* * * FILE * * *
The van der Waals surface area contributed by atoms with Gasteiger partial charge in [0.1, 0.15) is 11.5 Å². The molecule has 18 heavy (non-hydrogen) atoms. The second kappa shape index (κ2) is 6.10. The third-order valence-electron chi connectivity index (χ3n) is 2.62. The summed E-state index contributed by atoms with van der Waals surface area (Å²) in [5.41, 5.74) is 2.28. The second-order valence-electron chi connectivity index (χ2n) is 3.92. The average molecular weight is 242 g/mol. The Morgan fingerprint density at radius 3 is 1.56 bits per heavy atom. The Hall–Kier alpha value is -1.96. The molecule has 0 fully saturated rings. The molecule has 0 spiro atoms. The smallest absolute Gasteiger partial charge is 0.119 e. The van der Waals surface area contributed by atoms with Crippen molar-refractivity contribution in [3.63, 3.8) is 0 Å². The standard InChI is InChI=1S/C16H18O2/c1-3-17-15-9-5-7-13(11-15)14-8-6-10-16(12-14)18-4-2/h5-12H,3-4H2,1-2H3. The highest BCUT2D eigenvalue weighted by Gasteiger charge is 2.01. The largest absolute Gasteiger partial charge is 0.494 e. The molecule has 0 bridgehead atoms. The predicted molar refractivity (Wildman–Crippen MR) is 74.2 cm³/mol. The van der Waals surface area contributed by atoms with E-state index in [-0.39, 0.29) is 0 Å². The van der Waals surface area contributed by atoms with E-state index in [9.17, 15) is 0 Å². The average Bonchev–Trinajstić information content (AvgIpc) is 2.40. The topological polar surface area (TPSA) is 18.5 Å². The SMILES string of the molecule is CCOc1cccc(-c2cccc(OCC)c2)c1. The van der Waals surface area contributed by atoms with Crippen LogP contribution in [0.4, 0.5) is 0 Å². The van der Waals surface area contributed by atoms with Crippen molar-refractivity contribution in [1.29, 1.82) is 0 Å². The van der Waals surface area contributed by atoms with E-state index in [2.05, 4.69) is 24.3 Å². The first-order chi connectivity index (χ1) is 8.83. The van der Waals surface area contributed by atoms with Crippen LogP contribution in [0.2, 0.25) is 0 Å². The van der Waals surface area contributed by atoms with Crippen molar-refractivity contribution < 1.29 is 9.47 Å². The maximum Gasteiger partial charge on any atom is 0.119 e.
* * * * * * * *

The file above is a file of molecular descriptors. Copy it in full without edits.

The van der Waals surface area contributed by atoms with Gasteiger partial charge in [0.1, 0.15) is 11.5 Å². The molecule has 18 heavy (non-hydrogen) atoms. The second kappa shape index (κ2) is 6.10. The third-order valence-electron chi connectivity index (χ3n) is 2.62. The summed E-state index contributed by atoms with van der Waals surface area (Å²) in [5.41, 5.74) is 2.28. The second-order valence-electron chi connectivity index (χ2n) is 3.92. The average molecular weight is 242 g/mol. The Morgan fingerprint density at radius 3 is 1.56 bits per heavy atom. The Hall–Kier alpha value is -1.96. The molecule has 0 fully saturated rings. The molecule has 0 spiro atoms. The smallest absolute Gasteiger partial charge is 0.119 e. The van der Waals surface area contributed by atoms with Crippen molar-refractivity contribution in [3.63, 3.8) is 0 Å². The standard InChI is InChI=1S/C16H18O2/c1-3-17-15-9-5-7-13(11-15)14-8-6-10-16(12-14)18-4-2/h5-12H,3-4H2,1-2H3. The highest BCUT2D eigenvalue weighted by Gasteiger charge is 2.01. The largest absolute Gasteiger partial charge is 0.494 e. The molecule has 0 bridgehead atoms. The predicted molar refractivity (Wildman–Crippen MR) is 74.2 cm³/mol. The van der Waals surface area contributed by atoms with E-state index in [-0.39, 0.29) is 0 Å². The van der Waals surface area contributed by atoms with E-state index in [9.17, 15) is 0 Å². The average Bonchev–Trinajstić information content (AvgIpc) is 2.40. The topological polar surface area (TPSA) is 18.5 Å². The SMILES string of the molecule is CCOc1cccc(-c2cccc(OCC)c2)c1. The van der Waals surface area contributed by atoms with Crippen LogP contribution in [0.4, 0.5) is 0 Å². The van der Waals surface area contributed by atoms with Crippen molar-refractivity contribution in [1.29, 1.82) is 0 Å². The van der Waals surface area contributed by atoms with E-state index in [2.05, 4.69) is 24.3 Å². The first-order chi connectivity index (χ1) is 8.83. The van der Waals surface area contributed by atoms with Crippen LogP contribution in [0.2, 0.25) is 0 Å². The van der Waals surface area contributed by atoms with Crippen molar-refractivity contribution < 1.29 is 9.47 Å². The maximum Gasteiger partial charge on any atom is 0.119 e.